CAVIAR PRODUCTION AND MARKETS
Historic demand for caviar on traditional export markets (Europe, US, Japan, plus Russia, China etc.) can be assessed based on trade data from the 1980s and 1990s. The estimate accounts for an amount up to 3,000 t annually, deriving from about 30,000 t of sturgeons from fishery, mainly by the Soviet Union/Russia. At the beginning of years 2000 the production of sturgeons fron fishery was only some hundred tonne. Overfishing, poaching, barriers and channellizations, pollutions, Allee effect, interspecific competition with aliens species, some political events are the main reasons for the sturgeon population decline. CITES established quotas for export from the producing countries and introduce a labelling system for caviar.
As a consequence of the continuing high demand and good perspective for caviar markets, many investors and farmers started rearing sturgeons during the last 10 years, mainly for caviar production. Main activities have been in Russia, Iran, the European Union, China and the USA.
Besides these major producers and consumers, other entities in other countries show up on the scene (also outside the natural range of sturgeons) not only contributing to the production, but having a substantial influence on the structure of the industry and the markets (examples: Uruguay, Arabic countries, Israel, and more recently Chile, Vietnam and others) .
At present (2014), total caviar output from aquaculture can be estimated on about 290 t. This production can potentially increase quickly to 500-600 t in the next 5 years.
If these figures are a realistic reflection of the market, the future of caviar trade will mainly be determined by demand-driven price structures, and a new evolving “mass market” will appear, while the traditional luxury and expensive market will persist.
Further, the forecasted trends for the potentially large scale production of caviar and its implications for market structures must take into consideration the restrictions the industry is most likely to face into account (potential issues: animal welfare regulations, preventing caesarean section cutting, prohibiting hormone treatment of animals for human consumption in some countries, adverse environmental impact of exotic species). Other issues are uncertainties in the market place (e.g. rapid production increase and market sensitivities to overproduction with price structure effects, stress effects in production costs, drastically reduced profit margins, additional costs to promote product diversification; growing competition from alternative products) and opportunities (decreasing pressures on natural stocks; improved market image). All these issues indicate that this relatively new branch of the aquaculture industry faces similar growth pains as previous developments (e.g. salmon farming) but within a shorter time frame.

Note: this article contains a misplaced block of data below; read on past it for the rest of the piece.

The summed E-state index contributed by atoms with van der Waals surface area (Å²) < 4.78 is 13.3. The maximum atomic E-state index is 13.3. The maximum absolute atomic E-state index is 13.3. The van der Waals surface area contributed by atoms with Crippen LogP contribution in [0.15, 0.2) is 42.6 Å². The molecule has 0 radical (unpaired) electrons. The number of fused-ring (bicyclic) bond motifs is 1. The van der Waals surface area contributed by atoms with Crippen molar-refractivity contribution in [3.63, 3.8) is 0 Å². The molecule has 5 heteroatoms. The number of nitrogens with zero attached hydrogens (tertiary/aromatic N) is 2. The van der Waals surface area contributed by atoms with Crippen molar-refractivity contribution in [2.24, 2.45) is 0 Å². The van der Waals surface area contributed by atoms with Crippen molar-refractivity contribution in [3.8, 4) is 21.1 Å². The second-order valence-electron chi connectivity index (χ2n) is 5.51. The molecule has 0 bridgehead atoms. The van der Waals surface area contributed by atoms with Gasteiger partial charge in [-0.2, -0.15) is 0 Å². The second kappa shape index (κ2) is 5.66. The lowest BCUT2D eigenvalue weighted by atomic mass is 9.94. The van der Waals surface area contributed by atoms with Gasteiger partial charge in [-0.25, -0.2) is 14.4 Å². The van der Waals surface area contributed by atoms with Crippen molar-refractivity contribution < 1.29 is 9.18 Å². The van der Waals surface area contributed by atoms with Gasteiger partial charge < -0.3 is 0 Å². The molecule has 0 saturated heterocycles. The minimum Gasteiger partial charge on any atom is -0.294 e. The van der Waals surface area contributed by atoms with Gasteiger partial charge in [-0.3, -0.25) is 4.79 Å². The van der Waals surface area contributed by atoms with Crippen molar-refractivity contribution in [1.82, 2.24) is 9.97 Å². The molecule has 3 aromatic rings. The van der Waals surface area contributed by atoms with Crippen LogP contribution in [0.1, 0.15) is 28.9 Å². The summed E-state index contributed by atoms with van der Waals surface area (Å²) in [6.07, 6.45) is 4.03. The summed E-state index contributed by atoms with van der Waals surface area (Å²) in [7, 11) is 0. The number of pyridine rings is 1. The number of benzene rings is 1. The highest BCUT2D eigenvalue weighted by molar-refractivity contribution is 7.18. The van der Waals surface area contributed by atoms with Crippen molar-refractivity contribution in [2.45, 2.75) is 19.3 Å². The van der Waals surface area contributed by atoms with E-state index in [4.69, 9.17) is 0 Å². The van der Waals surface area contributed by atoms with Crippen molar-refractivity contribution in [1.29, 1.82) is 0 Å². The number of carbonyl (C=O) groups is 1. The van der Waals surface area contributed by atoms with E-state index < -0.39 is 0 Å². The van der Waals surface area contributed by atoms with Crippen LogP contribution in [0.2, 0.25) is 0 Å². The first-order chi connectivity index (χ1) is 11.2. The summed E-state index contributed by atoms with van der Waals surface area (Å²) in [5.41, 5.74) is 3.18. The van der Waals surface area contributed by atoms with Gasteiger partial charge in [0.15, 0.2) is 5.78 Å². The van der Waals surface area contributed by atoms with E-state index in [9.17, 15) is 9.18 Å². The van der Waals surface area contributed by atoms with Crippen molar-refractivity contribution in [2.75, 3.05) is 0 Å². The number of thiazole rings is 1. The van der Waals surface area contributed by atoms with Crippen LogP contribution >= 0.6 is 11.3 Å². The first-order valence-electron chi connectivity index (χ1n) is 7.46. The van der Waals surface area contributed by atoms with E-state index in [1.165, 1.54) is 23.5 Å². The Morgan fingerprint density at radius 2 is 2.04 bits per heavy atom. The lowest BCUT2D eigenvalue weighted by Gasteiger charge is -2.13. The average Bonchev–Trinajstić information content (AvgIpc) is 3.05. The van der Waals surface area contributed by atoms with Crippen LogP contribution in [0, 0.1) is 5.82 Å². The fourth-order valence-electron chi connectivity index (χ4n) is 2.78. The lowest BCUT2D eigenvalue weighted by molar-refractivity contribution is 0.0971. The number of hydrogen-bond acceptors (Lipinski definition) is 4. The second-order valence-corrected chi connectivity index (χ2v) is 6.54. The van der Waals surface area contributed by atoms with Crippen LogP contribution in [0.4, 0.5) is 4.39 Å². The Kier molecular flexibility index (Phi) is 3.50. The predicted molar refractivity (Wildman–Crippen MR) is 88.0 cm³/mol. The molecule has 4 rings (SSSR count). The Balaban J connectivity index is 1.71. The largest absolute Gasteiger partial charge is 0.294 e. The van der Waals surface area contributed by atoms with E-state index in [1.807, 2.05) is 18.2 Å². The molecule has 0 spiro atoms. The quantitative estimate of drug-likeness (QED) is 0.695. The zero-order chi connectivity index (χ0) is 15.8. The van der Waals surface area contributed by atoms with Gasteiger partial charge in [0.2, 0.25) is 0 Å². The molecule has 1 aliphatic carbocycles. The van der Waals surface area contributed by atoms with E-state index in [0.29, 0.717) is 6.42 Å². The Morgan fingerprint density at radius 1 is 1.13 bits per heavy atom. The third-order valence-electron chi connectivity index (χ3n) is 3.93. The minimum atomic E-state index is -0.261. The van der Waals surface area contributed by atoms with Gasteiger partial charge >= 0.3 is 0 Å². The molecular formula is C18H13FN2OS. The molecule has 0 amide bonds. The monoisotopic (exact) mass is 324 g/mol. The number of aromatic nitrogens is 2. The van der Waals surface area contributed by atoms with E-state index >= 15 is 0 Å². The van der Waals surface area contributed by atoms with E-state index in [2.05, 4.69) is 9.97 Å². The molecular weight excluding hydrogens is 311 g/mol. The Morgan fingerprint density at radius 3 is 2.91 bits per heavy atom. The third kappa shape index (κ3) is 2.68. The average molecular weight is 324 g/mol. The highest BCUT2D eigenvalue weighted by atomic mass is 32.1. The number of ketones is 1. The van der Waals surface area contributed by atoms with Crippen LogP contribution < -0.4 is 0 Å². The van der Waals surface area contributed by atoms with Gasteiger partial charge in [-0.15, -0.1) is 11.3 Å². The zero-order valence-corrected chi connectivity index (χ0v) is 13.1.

Furthermore, high prices and market demands for luxury products, together with the dramatic decline of natural sturgeon stocks and the subsequent restrictions on their fishery, provided the incentive since the early nineteen-seventies to seek for alternatives products that could fill the gap in caviar supplies. Additionally, innovative product developments were initiated to not only to meet the demand for caviar but also to even create several new market sectors while hitch-hiking on the traditional image of caviar. A set of scenarios on the diversification of so-called “caviar” products which are presently offered on the markets, sometimes misleading the consumers can be summarized as follows. The various type of products can been divided into six categories:
(a) true caviar;
(b) substitutes for caviar (eggs from other fish species or from other animals);
(c) caviar imitations (caviar-like products derived from other biological substances, imitating and/or reconstructing caviar in appearance and taste);
(d) caviar simulations (using other biological substances to simulate only the taste but not necessarily the appearence);
(e) derivates (products that contain true caviar as a component of their recipes);
(f) products with emotional associations to caviar (these are not related to caviar at all, but incorporate the name as a marketing strategy used to evoke a luxury image and infer a high value).
Presently, the eggs of more than 38 species of fish, besides sturgeons, and 3 species of other animals are used to produce substitutes; about 15 “caviar like” preparations are known on the market using as raw material fish flesh, seaweed and others mixtures of materials of various origin; five products can be considered simulations; few use caviar as a component in their production recipes; a lot of different objects are presently marketed which use the name caviar as a brand.